Refrigerating strawberries reduces their sweet flavor and gives them a mushy texture. For better taste, store fresh strawberries on the countertop, out of direct sunlight, and use them within a day or two of picking or purchasing. And don’t wash them until you’re ready to eat them; strawberries go bad more quickly after they’re washed.

Fresh Garlic Bulbs

Nothing adds flavor to Italian dishes quite like fresh garlic, but if you store the bulbs in the fridge, don’t be surprised if they sprout bitter green shoots. Another danger, garlic bulbs are prone to mold growth in the humid conditions of the fridge. For the best taste, store fresh garlic in a dark, well-ventilated spot. You can store leftover minced garlic in the fridge for a day or two, but the flavor can’t compare to freshly minced cloves.

Related: 13 Unusual Ways to Use What’s in Your Spice Rack

Open Food Cans

Once opened, don’t store a partially filled food can in the refrigerator. While the cold temps will keep the product from spoiling for a little while, the food can develop a metallic taste due to metal acids that leach into the food from the can itself. The best way to store unused canned food, is to transfer it to a separate airtight plastic food container and then refrigerate.

Related: Which Expiration Dates REALLY Matter?

Unripe Bananas

Like other fruits on this list, bananas will continue to ripen at room temperature—but when put in the fridge, the ripening process stops. Store unripe bananas on the countertop, out of direct sunlight. You can put a fully ripe banana in the fridge for a couple of days, but don’t be alarmed when it turns black. The blackening occurs due to the banana skin’s ethylene content, which undergoes a chemical change when subjected to cold temperatures.

Coconut Oil

Coconut oil is stable at room temperature for up to two years, so there’s no need to store it in the fridge where it becomes hard and virtually impossible to scoop out. Unlike some oils that remain liquid at cool temps, coconut oil contains a high percentage of saturated fats, which causes it to solidify in the refrigerator.

Winter Squash

Putting butternut squash, acorn squash, pumpkins, or other types of winter squash in the fridge will dull their flavor and give them a mushy texture. You don’t need a fridge to keep these vegetables fresh. When stored in a dark, cool (not cold) spot, such as an unheated basement, these autumn favorites will remain viable for two months, or longer. Leftover raw winter squash can be chopped into chunks and frozen for an additional two months.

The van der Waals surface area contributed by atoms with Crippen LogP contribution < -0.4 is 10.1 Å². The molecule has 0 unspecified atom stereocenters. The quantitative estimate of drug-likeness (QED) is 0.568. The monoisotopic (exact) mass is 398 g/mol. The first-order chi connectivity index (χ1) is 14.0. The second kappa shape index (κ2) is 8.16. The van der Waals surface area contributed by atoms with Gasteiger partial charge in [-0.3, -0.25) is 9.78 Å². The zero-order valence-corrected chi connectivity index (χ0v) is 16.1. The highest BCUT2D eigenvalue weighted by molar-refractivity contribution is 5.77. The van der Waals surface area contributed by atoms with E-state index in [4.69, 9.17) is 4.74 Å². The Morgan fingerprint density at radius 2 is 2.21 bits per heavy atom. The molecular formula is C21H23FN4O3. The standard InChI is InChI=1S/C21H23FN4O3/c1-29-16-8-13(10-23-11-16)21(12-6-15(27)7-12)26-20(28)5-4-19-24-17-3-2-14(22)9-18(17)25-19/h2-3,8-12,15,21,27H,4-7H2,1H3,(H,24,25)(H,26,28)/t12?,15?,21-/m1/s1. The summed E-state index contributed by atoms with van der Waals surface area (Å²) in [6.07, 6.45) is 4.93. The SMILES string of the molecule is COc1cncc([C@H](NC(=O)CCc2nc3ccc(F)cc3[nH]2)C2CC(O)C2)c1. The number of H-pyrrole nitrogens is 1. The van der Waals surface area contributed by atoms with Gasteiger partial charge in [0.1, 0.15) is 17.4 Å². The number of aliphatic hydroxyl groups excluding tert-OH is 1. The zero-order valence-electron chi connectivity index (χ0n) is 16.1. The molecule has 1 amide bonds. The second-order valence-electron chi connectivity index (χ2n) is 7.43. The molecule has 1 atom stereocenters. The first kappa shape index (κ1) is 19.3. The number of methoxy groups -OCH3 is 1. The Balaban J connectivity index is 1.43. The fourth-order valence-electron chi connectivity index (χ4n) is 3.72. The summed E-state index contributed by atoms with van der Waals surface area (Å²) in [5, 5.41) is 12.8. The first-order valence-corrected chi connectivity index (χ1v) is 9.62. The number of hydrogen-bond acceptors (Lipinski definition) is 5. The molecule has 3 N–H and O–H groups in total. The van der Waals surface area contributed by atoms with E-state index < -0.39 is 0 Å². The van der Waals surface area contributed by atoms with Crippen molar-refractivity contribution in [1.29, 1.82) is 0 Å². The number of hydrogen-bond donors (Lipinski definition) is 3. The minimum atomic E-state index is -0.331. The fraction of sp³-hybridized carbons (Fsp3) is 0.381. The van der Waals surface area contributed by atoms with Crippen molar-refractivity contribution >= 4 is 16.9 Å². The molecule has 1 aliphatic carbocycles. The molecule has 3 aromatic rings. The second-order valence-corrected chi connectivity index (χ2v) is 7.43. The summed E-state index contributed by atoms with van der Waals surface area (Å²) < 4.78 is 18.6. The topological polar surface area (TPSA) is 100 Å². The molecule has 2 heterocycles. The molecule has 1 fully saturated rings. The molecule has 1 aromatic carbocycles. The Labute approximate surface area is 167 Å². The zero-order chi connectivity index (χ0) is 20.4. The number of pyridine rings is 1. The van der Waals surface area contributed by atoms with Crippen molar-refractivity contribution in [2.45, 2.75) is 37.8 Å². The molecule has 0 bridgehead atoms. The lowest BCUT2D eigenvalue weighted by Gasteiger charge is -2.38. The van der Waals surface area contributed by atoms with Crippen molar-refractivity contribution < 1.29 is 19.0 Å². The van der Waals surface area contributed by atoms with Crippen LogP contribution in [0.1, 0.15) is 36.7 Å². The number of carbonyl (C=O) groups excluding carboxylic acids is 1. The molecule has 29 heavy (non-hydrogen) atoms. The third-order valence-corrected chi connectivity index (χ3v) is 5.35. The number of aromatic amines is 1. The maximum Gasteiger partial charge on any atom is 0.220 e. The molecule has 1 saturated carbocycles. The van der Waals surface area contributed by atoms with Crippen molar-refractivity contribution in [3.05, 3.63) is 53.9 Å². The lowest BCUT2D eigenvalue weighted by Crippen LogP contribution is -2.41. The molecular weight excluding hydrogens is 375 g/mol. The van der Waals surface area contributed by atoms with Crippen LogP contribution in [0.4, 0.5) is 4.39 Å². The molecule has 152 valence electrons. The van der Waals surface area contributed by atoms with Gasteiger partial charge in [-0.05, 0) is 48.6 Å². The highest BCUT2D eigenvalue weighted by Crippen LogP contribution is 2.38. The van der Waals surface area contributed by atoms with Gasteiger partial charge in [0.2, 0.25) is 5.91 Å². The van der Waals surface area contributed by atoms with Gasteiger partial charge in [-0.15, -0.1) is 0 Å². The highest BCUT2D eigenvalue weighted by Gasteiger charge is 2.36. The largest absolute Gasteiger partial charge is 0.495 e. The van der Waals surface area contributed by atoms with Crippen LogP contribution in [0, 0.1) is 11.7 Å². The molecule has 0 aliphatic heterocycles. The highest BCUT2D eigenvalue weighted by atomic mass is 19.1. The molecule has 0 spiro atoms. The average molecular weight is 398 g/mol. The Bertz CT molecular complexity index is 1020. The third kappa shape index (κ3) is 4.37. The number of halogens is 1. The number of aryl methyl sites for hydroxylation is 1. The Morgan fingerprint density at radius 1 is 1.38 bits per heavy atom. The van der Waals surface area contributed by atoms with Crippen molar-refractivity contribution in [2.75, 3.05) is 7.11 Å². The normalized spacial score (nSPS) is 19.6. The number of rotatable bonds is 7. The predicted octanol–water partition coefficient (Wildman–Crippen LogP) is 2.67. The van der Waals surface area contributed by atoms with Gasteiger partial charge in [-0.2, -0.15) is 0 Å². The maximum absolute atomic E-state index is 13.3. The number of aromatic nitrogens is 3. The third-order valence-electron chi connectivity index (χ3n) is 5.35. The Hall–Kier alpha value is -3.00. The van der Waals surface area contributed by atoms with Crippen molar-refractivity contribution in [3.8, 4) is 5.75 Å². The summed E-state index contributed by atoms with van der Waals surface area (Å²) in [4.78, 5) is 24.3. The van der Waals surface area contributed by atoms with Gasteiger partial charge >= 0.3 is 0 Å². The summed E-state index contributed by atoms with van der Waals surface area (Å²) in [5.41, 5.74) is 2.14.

Store fresh apples on the countertop for the best flavor. While apples will remain crisp longer in the fridge, the ethylene content in their skins (a ripening agent) can cause other nearby produce to spoil more quickly. If you really want to refrigerate apples, first place them in an airtight container to keep from spoiling the other foods in your fridge.


To keep your basil fresh, leave it on the counter with its stems submerged in a cup or vase of water as you would with cut flowers. If you were to stick basil in the fridge it would absorb the smells of the other foods, and its leaves would turn black.

Related: The 7 Easiest Ways to Grow Herbs


No one wants to see chocolate go to waste! Keeping the treat in the fridge doesn’t make it inedible, but it will absorb the odors of other foods and change consistency. Leave it on the counter or in the pantry for maximum deliciousness.


The saying might be “cool as a cucumber,” but cukes are actually quite sensitive to the cold. The crisp greens fare best when left at room temperature.

Unripened Mangoes

Let whole, uncut mangoes hang out on the counter to ripen. Once they’re ready to be cut and eaten, you can store them in an airtight container placed in the fridge.


Unripened peaches should be left on the counter until they are slightly soft and have a sweet fragrance. After that you can keep them in the refrigerator, but only for a day or two. Juicy peaches dehydrate when left in the fridge for an extended period.